ISMRM 24th Annual Meeting & Exhibition • 07-13 May 2016 • Singapore

Focus Session: Gd in the Brain

Tuesday, May 10, 2016
Hall 606
16:00 - 18:00
Moderators: Robert Turner, Juregen Hennig

Deep brain nuclei T1 shortening after gadolinium in children: influence of radiation and chemotherapy
Sonja Kinner1,2, Tilman B Schubert1,3, Susan Rebsamen1, Richard Bruce1, Scott B Reeder1,4,5,6,7, and Howard A Rowley1
1Department of Radiology, University of Wisconsin School of Medicine and Public Health, Madison, WI, United States, 2Department of Diagnostic and Interventional Radiology and Neuroradiology, University Hospital Essen, Essen, Germany, 3Clinic for Radiology and Nuclear Medicine, Basel University Hospital, Basel, Switzerland, 4Department of Medical Physics, University of Wisconsin School of Medicine and Public Health, Madison, WI, United States, 5Department of Emergency Medicine, University of Wisconsin School of Medicine and Public Health, Madison, WI, United States, 6Department of Medicine, University of Wisconsin School of Medicine and Public Health, Madison, WI, United States, 7Department of Biomedical Engineering, University of Wisconsin School of Medicine and Public Health, Madison, WI, United States
Recent studies report intrinsic T1 hyperintense signal in deep brain nuclei on MRI after multiple doses of gadolinium-based contrast agents in adults. We investigated whether similar T1 shortening was also found in children, and furthermore evaluated the influence of radiochemotherapy (RCTX) on its appearance. Signal increases were found in 2/60 children without RCTX and in 12/16 children with RCTX. Signal ratio changes were significantly different between the two groups and appeared with fewer doses in children with RCTX.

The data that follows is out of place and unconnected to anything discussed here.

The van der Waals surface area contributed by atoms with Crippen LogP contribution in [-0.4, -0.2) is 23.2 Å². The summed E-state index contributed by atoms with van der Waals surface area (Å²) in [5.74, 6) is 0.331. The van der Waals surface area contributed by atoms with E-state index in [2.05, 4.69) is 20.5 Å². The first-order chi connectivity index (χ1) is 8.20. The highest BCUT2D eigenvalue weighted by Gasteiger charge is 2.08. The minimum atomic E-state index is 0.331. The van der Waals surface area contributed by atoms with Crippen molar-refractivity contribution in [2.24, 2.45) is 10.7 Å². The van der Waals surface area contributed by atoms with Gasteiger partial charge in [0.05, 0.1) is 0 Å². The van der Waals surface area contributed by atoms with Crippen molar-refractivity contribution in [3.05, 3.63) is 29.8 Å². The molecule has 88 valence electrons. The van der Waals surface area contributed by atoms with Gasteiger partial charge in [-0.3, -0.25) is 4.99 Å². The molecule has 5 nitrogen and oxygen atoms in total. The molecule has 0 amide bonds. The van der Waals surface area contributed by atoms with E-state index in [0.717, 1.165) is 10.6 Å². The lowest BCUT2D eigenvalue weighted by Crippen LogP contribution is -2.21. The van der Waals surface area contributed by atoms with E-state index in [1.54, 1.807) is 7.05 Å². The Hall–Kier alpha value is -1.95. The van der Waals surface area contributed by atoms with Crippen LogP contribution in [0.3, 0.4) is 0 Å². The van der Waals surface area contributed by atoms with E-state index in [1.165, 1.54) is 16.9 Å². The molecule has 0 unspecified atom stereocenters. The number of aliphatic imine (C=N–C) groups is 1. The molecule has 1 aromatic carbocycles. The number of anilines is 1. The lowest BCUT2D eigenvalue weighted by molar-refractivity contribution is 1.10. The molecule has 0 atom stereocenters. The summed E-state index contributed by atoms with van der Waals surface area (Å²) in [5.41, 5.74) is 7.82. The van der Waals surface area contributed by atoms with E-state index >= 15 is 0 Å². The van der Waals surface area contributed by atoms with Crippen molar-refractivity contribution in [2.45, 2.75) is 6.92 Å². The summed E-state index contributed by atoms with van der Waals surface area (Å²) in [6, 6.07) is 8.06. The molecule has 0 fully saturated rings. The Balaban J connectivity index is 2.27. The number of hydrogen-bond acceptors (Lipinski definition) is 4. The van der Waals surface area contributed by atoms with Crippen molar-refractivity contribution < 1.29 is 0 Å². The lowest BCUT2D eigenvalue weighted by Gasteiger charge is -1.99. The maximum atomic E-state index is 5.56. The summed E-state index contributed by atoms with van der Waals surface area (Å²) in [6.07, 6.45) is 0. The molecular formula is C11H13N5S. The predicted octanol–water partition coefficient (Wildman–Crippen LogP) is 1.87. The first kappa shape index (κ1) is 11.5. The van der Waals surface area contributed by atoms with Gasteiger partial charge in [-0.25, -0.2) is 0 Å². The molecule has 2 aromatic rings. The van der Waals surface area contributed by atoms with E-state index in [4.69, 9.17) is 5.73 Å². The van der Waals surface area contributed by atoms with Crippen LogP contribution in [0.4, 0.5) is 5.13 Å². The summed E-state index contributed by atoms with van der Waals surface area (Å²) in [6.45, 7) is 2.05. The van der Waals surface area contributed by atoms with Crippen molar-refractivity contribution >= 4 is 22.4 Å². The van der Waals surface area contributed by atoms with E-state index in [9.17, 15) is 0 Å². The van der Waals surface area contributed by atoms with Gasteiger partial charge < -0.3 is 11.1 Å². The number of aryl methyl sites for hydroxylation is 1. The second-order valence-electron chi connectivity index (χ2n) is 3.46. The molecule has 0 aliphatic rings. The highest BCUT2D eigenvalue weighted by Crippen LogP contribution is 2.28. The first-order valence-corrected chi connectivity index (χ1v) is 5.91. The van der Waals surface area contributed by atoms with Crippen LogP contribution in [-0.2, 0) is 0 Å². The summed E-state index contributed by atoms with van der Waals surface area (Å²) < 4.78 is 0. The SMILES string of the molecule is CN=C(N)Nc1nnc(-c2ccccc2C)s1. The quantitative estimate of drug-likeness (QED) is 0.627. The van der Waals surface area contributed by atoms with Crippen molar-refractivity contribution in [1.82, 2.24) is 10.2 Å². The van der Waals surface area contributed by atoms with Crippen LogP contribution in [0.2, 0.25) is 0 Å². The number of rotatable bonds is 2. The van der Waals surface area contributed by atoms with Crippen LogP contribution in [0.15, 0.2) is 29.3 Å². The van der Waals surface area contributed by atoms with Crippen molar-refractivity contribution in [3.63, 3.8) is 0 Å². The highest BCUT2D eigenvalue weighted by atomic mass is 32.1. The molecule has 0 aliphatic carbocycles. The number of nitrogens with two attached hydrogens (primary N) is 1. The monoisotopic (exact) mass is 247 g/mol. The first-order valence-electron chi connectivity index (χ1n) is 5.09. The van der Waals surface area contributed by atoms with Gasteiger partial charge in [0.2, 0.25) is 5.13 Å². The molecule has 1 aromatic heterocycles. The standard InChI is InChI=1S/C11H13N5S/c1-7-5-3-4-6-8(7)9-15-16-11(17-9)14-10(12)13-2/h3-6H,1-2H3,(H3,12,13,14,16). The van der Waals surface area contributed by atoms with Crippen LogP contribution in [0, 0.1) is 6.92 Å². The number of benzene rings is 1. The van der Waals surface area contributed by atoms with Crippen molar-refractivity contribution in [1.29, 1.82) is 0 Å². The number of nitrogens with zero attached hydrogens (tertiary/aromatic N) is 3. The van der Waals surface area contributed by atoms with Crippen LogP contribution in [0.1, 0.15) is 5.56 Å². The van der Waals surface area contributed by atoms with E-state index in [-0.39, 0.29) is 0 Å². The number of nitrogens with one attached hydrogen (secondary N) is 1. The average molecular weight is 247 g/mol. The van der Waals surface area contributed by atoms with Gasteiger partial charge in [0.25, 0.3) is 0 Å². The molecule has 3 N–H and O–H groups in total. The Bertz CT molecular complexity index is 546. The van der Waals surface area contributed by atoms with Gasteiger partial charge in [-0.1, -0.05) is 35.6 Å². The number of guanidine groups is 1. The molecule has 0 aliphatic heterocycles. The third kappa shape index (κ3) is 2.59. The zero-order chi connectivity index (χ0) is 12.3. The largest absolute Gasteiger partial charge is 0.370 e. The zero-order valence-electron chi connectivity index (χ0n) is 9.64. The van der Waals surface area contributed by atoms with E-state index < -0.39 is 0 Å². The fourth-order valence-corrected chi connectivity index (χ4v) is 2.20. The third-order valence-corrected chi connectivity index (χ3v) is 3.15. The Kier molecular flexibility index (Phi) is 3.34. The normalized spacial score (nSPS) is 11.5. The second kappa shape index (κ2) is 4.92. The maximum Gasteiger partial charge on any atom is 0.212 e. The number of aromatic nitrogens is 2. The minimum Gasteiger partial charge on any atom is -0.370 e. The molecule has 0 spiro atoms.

T1 relaxometry indicate cerebral gadolinium retention after multiple administration of a macrocyclic Gd-based contrast agent: A Retrospective Study in 27 patients with Glioblastoma Multiforme
Svein Are Vatnehol1, Inge Rasmus Groote1, Christopher Larsson1, Magne Kleppestř1, Jonas Vardal1, and Atle Bjřrnerud1,2
1The Intervention Center, Oslo University Hospital, Oslo, Norway, 2Department of Physics, University of Oslo, Oslo, Norway
Recent publications have shown an increase in signal intensity on non-enhanced T1w-images for the Dentate Nucleus and Globus Pallidus. This effect seems to be linked to multiple administrations of linear gadolinium chelate. In this retrospective study we have analyzed the quantitative T1 values (qT1) and the normalized native T1 signal intensity (nSI) for the Globus Pallidus and the nSI for the Dentate Nucleus in patients with multiple injections of gadobutrol (Gadovist™). Our analysis suggest a significant change in the qT1 and nSI for the Globus Pallidus as well as in the nSI for the Dentate Nucleus

Gadolinium Deposition in the brain: Pre-clinical Investigation of differences in concentration, Distribution and histology in animals after repeated Administrations of linear and macrocyclic GBCAs - Permission Withheld
Hubertus Pietsch1, Thomas Frenzel1, Anna-Lena Frisk1, Diana Constanze Lenhard2, Gregor Jost1, Martin Andrew Sieber1, Astrid Zimmermann3, Volker Nischwitz3, and Jessica Lohrke1
1Bayer Healthcare, Berlin, Germany, 2Charité, Humboldt University Berlin, Berlin, Germany, 3Forschungszentrum Jülich, Jülich, Germany
Recent publications reported increased T1-weighted signal intensities in the dentate nucleus of patients who received multiple contrast-enhanced MRI scans. In this animal study histopathological changes and gadolinium retention in the skin and brain of rats after twenty intravenous injections of linear and macrocyclic GBCAs at high doses (2.5mmol/kgbw) were systematically investigated. The Gd brain concentrations of linear GBCAs (gadodiamide, gadopentetate dimeglumine) were significantly higher than those of macrocyclic agents (gadobutrol, gadoteridol). Since no morphological changes could be detected by routine H&E microscopic examination, immunohistochemistry and special stains, these findings are considered be of no toxicological relevance in rats.